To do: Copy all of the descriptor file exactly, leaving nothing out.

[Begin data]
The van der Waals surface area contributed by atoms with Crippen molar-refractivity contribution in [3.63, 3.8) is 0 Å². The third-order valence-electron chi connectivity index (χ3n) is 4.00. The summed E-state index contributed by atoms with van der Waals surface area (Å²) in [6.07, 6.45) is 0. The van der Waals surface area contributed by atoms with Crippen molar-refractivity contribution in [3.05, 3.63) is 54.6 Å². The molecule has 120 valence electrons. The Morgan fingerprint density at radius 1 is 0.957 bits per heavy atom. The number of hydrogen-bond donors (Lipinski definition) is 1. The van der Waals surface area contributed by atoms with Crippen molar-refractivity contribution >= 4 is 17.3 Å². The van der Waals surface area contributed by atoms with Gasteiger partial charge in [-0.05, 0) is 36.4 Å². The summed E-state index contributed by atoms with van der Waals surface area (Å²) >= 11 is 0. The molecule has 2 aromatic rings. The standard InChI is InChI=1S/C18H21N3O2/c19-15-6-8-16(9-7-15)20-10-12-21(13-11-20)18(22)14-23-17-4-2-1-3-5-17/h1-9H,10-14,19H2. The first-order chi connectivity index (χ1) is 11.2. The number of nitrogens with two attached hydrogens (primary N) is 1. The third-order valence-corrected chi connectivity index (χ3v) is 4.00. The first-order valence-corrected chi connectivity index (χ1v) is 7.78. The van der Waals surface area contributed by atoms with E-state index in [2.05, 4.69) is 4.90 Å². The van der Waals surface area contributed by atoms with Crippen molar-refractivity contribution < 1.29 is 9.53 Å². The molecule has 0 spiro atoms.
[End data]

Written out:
The van der Waals surface area contributed by atoms with Crippen molar-refractivity contribution in [3.63, 3.8) is 0 Å². The third-order valence-electron chi connectivity index (χ3n) is 4.00. The summed E-state index contributed by atoms with van der Waals surface area (Å²) in [6.07, 6.45) is 0. The van der Waals surface area contributed by atoms with Crippen molar-refractivity contribution in [3.05, 3.63) is 54.6 Å². The molecule has 120 valence electrons. The Morgan fingerprint density at radius 1 is 0.957 bits per heavy atom. The number of hydrogen-bond donors (Lipinski definition) is 1. The van der Waals surface area contributed by atoms with Crippen molar-refractivity contribution >= 4 is 17.3 Å². The van der Waals surface area contributed by atoms with Gasteiger partial charge in [-0.05, 0) is 36.4 Å². The summed E-state index contributed by atoms with van der Waals surface area (Å²) >= 11 is 0. The molecule has 2 aromatic rings. The standard InChI is InChI=1S/C18H21N3O2/c19-15-6-8-16(9-7-15)20-10-12-21(13-11-20)18(22)14-23-17-4-2-1-3-5-17/h1-9H,10-14,19H2. The first-order chi connectivity index (χ1) is 11.2. The number of nitrogens with two attached hydrogens (primary N) is 1. The third-order valence-corrected chi connectivity index (χ3v) is 4.00. The first-order valence-corrected chi connectivity index (χ1v) is 7.78. The van der Waals surface area contributed by atoms with E-state index in [2.05, 4.69) is 4.90 Å². The van der Waals surface area contributed by atoms with Crippen molar-refractivity contribution < 1.29 is 9.53 Å². The molecule has 0 spiro atoms.